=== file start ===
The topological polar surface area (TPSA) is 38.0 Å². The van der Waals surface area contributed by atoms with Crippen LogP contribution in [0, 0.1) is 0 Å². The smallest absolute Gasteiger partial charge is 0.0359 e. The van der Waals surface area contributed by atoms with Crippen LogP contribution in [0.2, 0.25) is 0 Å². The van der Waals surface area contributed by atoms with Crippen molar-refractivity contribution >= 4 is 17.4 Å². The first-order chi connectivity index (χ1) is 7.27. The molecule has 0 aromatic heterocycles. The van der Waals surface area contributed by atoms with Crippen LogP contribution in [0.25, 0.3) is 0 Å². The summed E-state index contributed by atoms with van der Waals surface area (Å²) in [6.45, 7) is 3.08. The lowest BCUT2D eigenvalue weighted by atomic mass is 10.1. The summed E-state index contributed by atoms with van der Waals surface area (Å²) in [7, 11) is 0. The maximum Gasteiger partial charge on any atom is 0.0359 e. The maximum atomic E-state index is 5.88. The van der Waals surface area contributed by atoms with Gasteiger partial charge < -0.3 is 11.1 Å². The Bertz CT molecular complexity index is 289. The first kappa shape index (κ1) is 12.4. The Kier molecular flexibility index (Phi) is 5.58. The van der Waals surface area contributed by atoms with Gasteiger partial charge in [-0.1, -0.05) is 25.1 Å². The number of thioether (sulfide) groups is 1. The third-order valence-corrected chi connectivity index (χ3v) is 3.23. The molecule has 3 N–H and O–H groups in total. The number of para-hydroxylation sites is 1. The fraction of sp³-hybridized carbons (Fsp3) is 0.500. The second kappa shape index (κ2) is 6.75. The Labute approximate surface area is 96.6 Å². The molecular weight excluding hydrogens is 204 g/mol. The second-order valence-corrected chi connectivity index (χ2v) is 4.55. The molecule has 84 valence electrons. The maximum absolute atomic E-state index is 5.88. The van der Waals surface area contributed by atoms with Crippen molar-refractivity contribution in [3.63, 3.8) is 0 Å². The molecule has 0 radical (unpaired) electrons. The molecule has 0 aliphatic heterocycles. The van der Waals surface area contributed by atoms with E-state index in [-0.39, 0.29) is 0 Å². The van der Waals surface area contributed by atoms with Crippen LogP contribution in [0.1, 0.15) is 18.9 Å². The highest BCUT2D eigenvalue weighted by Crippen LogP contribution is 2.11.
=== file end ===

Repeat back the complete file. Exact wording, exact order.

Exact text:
The topological polar surface area (TPSA) is 38.0 Å². The van der Waals surface area contributed by atoms with Crippen LogP contribution in [0, 0.1) is 0 Å². The smallest absolute Gasteiger partial charge is 0.0359 e. The van der Waals surface area contributed by atoms with Crippen LogP contribution in [0.2, 0.25) is 0 Å². The van der Waals surface area contributed by atoms with Crippen molar-refractivity contribution >= 4 is 17.4 Å². The first-order chi connectivity index (χ1) is 7.27. The molecule has 0 aromatic heterocycles. The van der Waals surface area contributed by atoms with Crippen LogP contribution in [0.25, 0.3) is 0 Å². The summed E-state index contributed by atoms with van der Waals surface area (Å²) in [6.45, 7) is 3.08. The lowest BCUT2D eigenvalue weighted by atomic mass is 10.1. The summed E-state index contributed by atoms with van der Waals surface area (Å²) in [7, 11) is 0. The maximum Gasteiger partial charge on any atom is 0.0359 e. The maximum atomic E-state index is 5.88. The van der Waals surface area contributed by atoms with Gasteiger partial charge < -0.3 is 11.1 Å². The Bertz CT molecular complexity index is 289. The first kappa shape index (κ1) is 12.4. The Kier molecular flexibility index (Phi) is 5.58. The van der Waals surface area contributed by atoms with Gasteiger partial charge in [-0.1, -0.05) is 25.1 Å². The number of thioether (sulfide) groups is 1. The third-order valence-corrected chi connectivity index (χ3v) is 3.23. The molecule has 3 N–H and O–H groups in total. The number of para-hydroxylation sites is 1. The fraction of sp³-hybridized carbons (Fsp3) is 0.500. The second kappa shape index (κ2) is 6.75. The Labute approximate surface area is 96.6 Å². The molecular weight excluding hydrogens is 204 g/mol. The second-order valence-corrected chi connectivity index (χ2v) is 4.55. The molecule has 84 valence electrons. The maximum absolute atomic E-state index is 5.88. The van der Waals surface area contributed by atoms with Crippen molar-refractivity contribution in [3.63, 3.8) is 0 Å². The molecule has 0 radical (unpaired) electrons. The molecule has 0 aliphatic heterocycles. The van der Waals surface area contributed by atoms with E-state index in [-0.39, 0.29) is 0 Å². The van der Waals surface area contributed by atoms with Crippen LogP contribution in [0.1, 0.15) is 18.9 Å². The highest BCUT2D eigenvalue weighted by Crippen LogP contribution is 2.11.